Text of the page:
Disagreeing with a government agency’s “price realism analysis” during the procurement process is not a valid legal basis to sustain a protest. So said the US Government Accountability Office (GAO) in its April 3, 2017 decision against AllWorld Language Consultants.
The GAO rejected AllWorld’s protest against the awarding of an USD 18m language services contract to competitor Legal Interpreting Services (LIS).
Three vendors submitted bids to contracting agency General Services Administration (GSA): AllWorld (USD 20.8m), another vendor (USD 20.2m), and LIS (USD 18.4m).
The GSA ran the procurement on behalf of the US Air Force and awarded the so-called fixed-price task order to lowest bidder LIS. (Fees under a fixed-price task order are independent of expended time or resources.)
AllWorld complained that the LIS bid failed to “clearly” take into account the “heightened state of threat during extended periods of high pressure and stress” that would come from supplying 38 linguists to Air Force Central Command operations in a number of countries in the Middle East and Central Asia. The contract includes locating, screening, hiring, training, and managing linguists proficient in Arabic, Hindi, Pashto, and Dari, among other languages.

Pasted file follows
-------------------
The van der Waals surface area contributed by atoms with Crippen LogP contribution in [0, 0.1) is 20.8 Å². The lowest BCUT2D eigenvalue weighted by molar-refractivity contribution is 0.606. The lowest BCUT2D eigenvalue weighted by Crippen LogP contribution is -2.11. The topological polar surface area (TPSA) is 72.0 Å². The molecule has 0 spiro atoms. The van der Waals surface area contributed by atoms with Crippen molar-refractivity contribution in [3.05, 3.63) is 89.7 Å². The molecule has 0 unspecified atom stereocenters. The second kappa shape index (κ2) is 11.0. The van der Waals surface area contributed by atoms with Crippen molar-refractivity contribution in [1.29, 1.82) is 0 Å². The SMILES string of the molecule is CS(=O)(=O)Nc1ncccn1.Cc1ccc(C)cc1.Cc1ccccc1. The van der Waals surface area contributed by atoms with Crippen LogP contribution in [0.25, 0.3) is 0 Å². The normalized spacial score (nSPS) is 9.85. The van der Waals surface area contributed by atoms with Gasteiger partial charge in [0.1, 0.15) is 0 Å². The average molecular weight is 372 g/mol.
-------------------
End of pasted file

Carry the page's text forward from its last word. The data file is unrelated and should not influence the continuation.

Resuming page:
According to the GAO, however, contracting agency GSA found the winning bid to have “adequately described the personal experiences of its proposed personnel,” including training and personnel reviews, and concluded that LIS’ linguists meet the requirements.
Although this decision does not address every issue raised by AllWorld, we have reviewed all of the protester’s arguments and find that none provides a basis to sustain the protest — Susan Poling, General Counsel, GAO
Furthermore, “the depth and manner of an agency’s price realism analysis is a matter within the agency’s Discretion,” the GAO decision read.
AllWorld also protested that LIS relied on a subcontractor (perennial military contractor Mission Essential Personnel) without a binding contract to deliver linguists, and that the GSA had allowed only LIS to revise its price and not the other bidders.
But the GAO knocked down all of AllWorld’s objections, pointing out that because it submitted the highest bid of the three LSPs, “even if AllWorld’s protest had merit, the third vendor, rather than the protester, would be in line for Award.”
This isn’t AllWorld’s first rodeo. Things turned out more favorably for the Maryland-based LSP in 2016 when the GAO sustained a similar protest against the awarding of another Air Force contract to SOSi (SOS International). AllWorld bid USD 31.9m and SOSi, USD 17.4m. AllWorld had also complained that the GSA had misevaluated the bids.
Slator reached out to the GAO for comment but did not receive a response as of press time.